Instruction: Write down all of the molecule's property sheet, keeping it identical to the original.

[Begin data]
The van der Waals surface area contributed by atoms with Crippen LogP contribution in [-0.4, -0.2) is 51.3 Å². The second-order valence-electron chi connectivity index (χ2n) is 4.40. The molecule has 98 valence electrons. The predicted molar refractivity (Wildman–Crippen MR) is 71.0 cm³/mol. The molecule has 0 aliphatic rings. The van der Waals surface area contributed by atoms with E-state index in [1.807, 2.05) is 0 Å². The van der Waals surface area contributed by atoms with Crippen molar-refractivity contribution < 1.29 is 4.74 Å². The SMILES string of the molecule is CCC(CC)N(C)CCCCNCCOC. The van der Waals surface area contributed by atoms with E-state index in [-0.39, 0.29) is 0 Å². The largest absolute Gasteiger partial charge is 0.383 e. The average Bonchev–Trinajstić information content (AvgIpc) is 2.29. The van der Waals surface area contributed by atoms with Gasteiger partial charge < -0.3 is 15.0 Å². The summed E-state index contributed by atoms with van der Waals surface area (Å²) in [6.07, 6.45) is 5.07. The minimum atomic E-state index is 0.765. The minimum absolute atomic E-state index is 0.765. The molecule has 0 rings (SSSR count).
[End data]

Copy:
The van der Waals surface area contributed by atoms with Crippen LogP contribution in [-0.4, -0.2) is 51.3 Å². The second-order valence-electron chi connectivity index (χ2n) is 4.40. The molecule has 98 valence electrons. The predicted molar refractivity (Wildman–Crippen MR) is 71.0 cm³/mol. The molecule has 0 aliphatic rings. The van der Waals surface area contributed by atoms with E-state index in [1.807, 2.05) is 0 Å². The van der Waals surface area contributed by atoms with Crippen molar-refractivity contribution < 1.29 is 4.74 Å². The SMILES string of the molecule is CCC(CC)N(C)CCCCNCCOC. The van der Waals surface area contributed by atoms with E-state index in [-0.39, 0.29) is 0 Å². The largest absolute Gasteiger partial charge is 0.383 e. The average Bonchev–Trinajstić information content (AvgIpc) is 2.29. The van der Waals surface area contributed by atoms with Gasteiger partial charge < -0.3 is 15.0 Å². The summed E-state index contributed by atoms with van der Waals surface area (Å²) in [6.07, 6.45) is 5.07. The minimum atomic E-state index is 0.765. The minimum absolute atomic E-state index is 0.765. The molecule has 0 rings (SSSR count).